DICK CHENEY, FORMER VICE PRESIDENT OF THE UNITED STATES: The right response to that would have been to go in immediately after it went down and destroy it.

You could do that from the air. You could that a quick airstrike and make it impossible for them having captured that drone. I was told the president had three options on his desk. He rejected all of them.

BURNETT: And they all involved --

CHENEY: They all involved sending somebody in you know, to try to recover it or if you can't do that, and admittedly that would be a difficult operation.

You certainly could have destroyed it on the ground with an airstrike, but he didn't take any of the options. He asked nicely for them to return it. And they aren't going to do that.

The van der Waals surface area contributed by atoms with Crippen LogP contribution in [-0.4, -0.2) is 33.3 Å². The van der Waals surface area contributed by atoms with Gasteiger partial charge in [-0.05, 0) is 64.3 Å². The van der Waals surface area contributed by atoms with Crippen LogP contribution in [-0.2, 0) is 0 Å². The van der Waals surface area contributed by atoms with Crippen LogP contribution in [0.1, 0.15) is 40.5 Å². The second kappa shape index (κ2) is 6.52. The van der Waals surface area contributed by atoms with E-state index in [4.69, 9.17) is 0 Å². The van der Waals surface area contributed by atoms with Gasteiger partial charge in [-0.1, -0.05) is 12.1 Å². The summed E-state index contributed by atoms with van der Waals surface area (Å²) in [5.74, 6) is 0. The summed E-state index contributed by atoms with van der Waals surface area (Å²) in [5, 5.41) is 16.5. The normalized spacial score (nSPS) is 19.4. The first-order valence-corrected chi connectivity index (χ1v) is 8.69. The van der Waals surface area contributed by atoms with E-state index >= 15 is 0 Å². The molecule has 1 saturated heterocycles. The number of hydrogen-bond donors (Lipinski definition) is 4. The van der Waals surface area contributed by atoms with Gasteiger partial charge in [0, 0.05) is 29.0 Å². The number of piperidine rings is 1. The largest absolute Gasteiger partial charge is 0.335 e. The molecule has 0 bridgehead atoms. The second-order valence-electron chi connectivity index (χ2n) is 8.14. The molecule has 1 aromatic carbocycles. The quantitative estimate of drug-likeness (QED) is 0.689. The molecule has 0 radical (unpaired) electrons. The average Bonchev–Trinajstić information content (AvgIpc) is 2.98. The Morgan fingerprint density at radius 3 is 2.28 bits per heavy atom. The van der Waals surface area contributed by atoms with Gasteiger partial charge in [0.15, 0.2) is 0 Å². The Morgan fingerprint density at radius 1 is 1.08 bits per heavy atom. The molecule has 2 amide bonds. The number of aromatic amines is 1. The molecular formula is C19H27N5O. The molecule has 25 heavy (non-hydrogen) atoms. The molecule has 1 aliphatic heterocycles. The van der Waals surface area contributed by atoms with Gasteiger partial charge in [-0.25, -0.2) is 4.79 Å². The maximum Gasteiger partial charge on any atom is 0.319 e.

(END VIDEO CLIP) BURNETT: Wolf, we all saw the president talk about it today and say he wasn't going to talk about anything classified, but he had requested the Iranians return the drone. You know, I've been hearing and former secretary of the defense, William Cohen, I spoke to him on Friday.

He was saying, look, there is no doubt that Iran will share this technology with the country like China, which has the ability to reverse engineer that radar evading technology.

They are only a generation behind the U.S. when it comes to their J-20 and now with this technology, it could get that crucial radar evading ability. So this drone is a really important issue.

BLITZER: I was surprised when the president said publicly in that news conference, with the Iraqi Prime Minister Nouri Al-Malaki, he didn't want to get into classified information.